Kipling established himself in London as a kind of tentative bohemian bachelor. Generally reserved and no self-promoter, his ambition was still quite clear. Above the door in his rooms, he declared, “To Publishers, A classic while you wait.” Many others agreed, and his reception in London was very encouraging, beginning with a London Times leading article in March, 1890. The style of his life is captured in the description by Kay Robinson, his editor at The Pioneer, who wrote in 1896 about a man in a white cotton vest and trousers who suggested a Dalmatian because of the mass of inkspots that covered him. Robinson saw him as mildly eccentric, with a “mushroom-shaped” hat and a fox terrier that looked like a “nice clean sucking pig.” In later years, Kipling tended to look more formal, a smallish man of soldierly bearing with glasses and a cartoonist’s delight of a mustache, a high forehead, and, quite often, a hat when out in public. His first years in London saw the publication of the finest stories of his early period, The Courting of Dinah Shadd and Other Stories (1890), the two versions of The Light That Failed (1890, 1891), both in American editions, and Barrack-Room Ballads and Other Verses (1892), which included poems such as the very well known “Danny Deever.” Kipling’s visits to London music halls seem to have been instrumental in the development of the insistent jaunty rhythms which he fitted to poems of military life.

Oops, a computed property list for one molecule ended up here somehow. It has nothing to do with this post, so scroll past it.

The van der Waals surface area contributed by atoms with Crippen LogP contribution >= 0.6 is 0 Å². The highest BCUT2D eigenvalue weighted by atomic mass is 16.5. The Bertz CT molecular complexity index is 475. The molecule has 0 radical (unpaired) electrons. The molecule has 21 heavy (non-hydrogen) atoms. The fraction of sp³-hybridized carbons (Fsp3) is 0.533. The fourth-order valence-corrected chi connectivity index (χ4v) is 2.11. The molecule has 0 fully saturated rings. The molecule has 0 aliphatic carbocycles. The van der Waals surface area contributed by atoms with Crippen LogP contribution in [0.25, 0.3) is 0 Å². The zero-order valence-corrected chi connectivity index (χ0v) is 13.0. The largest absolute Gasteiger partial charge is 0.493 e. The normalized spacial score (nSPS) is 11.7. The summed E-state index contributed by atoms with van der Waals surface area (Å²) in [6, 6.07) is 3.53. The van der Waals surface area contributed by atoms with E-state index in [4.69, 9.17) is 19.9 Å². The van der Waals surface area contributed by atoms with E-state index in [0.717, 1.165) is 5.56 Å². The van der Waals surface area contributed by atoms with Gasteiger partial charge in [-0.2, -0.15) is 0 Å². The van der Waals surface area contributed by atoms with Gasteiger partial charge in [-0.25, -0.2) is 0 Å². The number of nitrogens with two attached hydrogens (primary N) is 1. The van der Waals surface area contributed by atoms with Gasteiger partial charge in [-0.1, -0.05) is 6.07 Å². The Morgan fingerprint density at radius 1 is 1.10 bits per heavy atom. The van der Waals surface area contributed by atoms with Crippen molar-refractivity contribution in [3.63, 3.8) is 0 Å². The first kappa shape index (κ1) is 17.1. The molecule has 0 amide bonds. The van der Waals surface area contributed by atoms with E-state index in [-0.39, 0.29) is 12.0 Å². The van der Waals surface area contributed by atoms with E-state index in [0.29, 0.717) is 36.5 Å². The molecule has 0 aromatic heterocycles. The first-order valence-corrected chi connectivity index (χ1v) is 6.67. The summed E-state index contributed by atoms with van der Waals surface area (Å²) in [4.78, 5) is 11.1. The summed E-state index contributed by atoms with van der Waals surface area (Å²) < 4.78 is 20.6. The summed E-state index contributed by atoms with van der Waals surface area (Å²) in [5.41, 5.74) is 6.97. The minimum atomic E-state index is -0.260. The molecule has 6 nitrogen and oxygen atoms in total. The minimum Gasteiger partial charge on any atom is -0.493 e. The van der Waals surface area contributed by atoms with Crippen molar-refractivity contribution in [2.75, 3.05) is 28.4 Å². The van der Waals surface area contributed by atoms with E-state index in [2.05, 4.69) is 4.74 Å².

In spite of his success, Kipling was not entirely comfortable with the world of letters in London. Its innate conservatism in literary matters did not really suit his temperament or aesthetic principles. In addition, his usual regimen of constant, intensive writing and a continuing feeling of displacement or homelessness had brought him to the verge of a breakdown. Part of his course of recovery included a long sea voyage to Calcutta to visit his supportive family, and another part included his marriage to Caroline Balestier, the sister of his agent and a member of a prominent American family from Brattleboro, Vermont. By way of a kind of extended honeymoon, Kipling and his bride traveled extensively in the United States, where Kipling met Mark Twain, a favorite author. In 1893, Kipling and his wife settled in southern Vermont on five acres of land purchased from her family and lived there until 1895. The distance from India may have given Kipling the perspective he needed to shape his experiences and impressions of India into literature, because it was in Vermont that he produced the Mowgli stories, publishing The Jungle Book in 1894 and The Second Jungle Book in 1895. He wrote the second half of Barrack-Room Ballads and Other Verses in Vermont, and began work on Kim (1901), his great visionary epic of India. During this time he also made several trips to the whaling port of Gloucester, Massachusetts, to do research for Captains Courageous (1897). Several factors combined, however, to end his stay in the United States. His once-harmonious relationship with his wife’s younger brother deteriorated into litigation, he feared that the Cleveland Administration would draw the United States into war with Great Britain over a minor dispute in Venezuela, and he felt hounded by American reporters who pursued him for his celebrity without giving him the peace to continue the writing that produced it.